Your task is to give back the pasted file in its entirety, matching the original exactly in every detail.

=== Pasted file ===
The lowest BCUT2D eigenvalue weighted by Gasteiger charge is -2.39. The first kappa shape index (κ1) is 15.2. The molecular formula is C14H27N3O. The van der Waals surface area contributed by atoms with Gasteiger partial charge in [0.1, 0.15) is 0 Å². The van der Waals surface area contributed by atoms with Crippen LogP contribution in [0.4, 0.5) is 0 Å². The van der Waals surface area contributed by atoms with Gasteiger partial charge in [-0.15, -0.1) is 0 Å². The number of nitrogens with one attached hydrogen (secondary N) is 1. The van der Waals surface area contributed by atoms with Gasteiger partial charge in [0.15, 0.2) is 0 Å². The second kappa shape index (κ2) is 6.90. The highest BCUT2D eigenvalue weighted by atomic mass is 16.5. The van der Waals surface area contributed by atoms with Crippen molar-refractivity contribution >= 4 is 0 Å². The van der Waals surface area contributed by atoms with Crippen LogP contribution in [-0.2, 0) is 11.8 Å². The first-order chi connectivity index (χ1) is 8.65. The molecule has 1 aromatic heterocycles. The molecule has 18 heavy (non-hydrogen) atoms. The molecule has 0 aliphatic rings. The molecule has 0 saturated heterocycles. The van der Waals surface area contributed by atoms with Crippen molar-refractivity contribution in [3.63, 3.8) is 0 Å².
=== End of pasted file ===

The lowest BCUT2D eigenvalue weighted by Gasteiger charge is -2.39. The first kappa shape index (κ1) is 15.2. The molecular formula is C14H27N3O. The van der Waals surface area contributed by atoms with Gasteiger partial charge in [0.1, 0.15) is 0 Å². The van der Waals surface area contributed by atoms with Crippen LogP contribution in [0.4, 0.5) is 0 Å². The van der Waals surface area contributed by atoms with Gasteiger partial charge in [-0.15, -0.1) is 0 Å². The number of nitrogens with one attached hydrogen (secondary N) is 1. The van der Waals surface area contributed by atoms with Gasteiger partial charge in [0.15, 0.2) is 0 Å². The second kappa shape index (κ2) is 6.90. The highest BCUT2D eigenvalue weighted by atomic mass is 16.5. The van der Waals surface area contributed by atoms with Crippen molar-refractivity contribution >= 4 is 0 Å². The van der Waals surface area contributed by atoms with Crippen LogP contribution in [-0.2, 0) is 11.8 Å². The first-order chi connectivity index (χ1) is 8.65. The molecule has 1 aromatic heterocycles. The molecule has 18 heavy (non-hydrogen) atoms. The molecule has 0 aliphatic rings. The molecule has 0 saturated heterocycles. The van der Waals surface area contributed by atoms with Crippen molar-refractivity contribution in [3.63, 3.8) is 0 Å².